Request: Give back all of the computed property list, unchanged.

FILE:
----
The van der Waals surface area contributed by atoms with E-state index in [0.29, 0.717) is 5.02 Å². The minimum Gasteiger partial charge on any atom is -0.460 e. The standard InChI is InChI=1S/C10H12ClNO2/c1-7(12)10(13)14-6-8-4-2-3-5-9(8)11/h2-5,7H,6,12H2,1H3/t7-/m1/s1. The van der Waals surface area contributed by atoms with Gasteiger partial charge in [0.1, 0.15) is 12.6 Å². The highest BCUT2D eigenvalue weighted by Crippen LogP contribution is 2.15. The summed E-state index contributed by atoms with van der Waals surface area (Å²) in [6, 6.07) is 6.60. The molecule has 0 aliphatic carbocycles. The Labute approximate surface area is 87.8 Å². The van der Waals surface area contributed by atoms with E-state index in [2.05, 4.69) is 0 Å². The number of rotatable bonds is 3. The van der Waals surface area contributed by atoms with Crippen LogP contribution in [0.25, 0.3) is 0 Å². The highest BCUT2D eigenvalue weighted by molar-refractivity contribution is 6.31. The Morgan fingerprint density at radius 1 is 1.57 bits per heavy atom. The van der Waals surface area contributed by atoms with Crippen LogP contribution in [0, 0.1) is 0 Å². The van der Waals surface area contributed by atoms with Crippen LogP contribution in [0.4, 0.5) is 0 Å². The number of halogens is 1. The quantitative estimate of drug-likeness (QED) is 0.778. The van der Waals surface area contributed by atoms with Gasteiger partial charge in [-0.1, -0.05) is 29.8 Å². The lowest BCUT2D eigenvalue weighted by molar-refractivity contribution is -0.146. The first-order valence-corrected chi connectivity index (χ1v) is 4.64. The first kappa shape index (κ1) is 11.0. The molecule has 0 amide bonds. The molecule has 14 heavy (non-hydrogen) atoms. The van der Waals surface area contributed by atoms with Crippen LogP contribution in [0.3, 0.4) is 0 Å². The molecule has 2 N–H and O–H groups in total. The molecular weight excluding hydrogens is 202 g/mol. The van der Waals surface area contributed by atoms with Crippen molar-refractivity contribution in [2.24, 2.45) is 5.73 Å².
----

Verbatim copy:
The van der Waals surface area contributed by atoms with E-state index in [0.29, 0.717) is 5.02 Å². The minimum Gasteiger partial charge on any atom is -0.460 e. The standard InChI is InChI=1S/C10H12ClNO2/c1-7(12)10(13)14-6-8-4-2-3-5-9(8)11/h2-5,7H,6,12H2,1H3/t7-/m1/s1. The van der Waals surface area contributed by atoms with Gasteiger partial charge in [0.1, 0.15) is 12.6 Å². The highest BCUT2D eigenvalue weighted by Crippen LogP contribution is 2.15. The summed E-state index contributed by atoms with van der Waals surface area (Å²) in [6, 6.07) is 6.60. The molecule has 0 aliphatic carbocycles. The Labute approximate surface area is 87.8 Å². The van der Waals surface area contributed by atoms with E-state index in [2.05, 4.69) is 0 Å². The number of rotatable bonds is 3. The van der Waals surface area contributed by atoms with Crippen LogP contribution in [0.25, 0.3) is 0 Å². The highest BCUT2D eigenvalue weighted by molar-refractivity contribution is 6.31. The Morgan fingerprint density at radius 1 is 1.57 bits per heavy atom. The van der Waals surface area contributed by atoms with Crippen LogP contribution in [0, 0.1) is 0 Å². The van der Waals surface area contributed by atoms with Crippen LogP contribution in [0.4, 0.5) is 0 Å². The number of halogens is 1. The quantitative estimate of drug-likeness (QED) is 0.778. The van der Waals surface area contributed by atoms with Gasteiger partial charge in [-0.1, -0.05) is 29.8 Å². The lowest BCUT2D eigenvalue weighted by molar-refractivity contribution is -0.146. The first-order valence-corrected chi connectivity index (χ1v) is 4.64. The first kappa shape index (κ1) is 11.0. The molecule has 0 amide bonds. The molecule has 14 heavy (non-hydrogen) atoms. The van der Waals surface area contributed by atoms with Crippen LogP contribution in [0.3, 0.4) is 0 Å². The molecule has 2 N–H and O–H groups in total. The molecular weight excluding hydrogens is 202 g/mol. The van der Waals surface area contributed by atoms with Crippen molar-refractivity contribution in [2.24, 2.45) is 5.73 Å².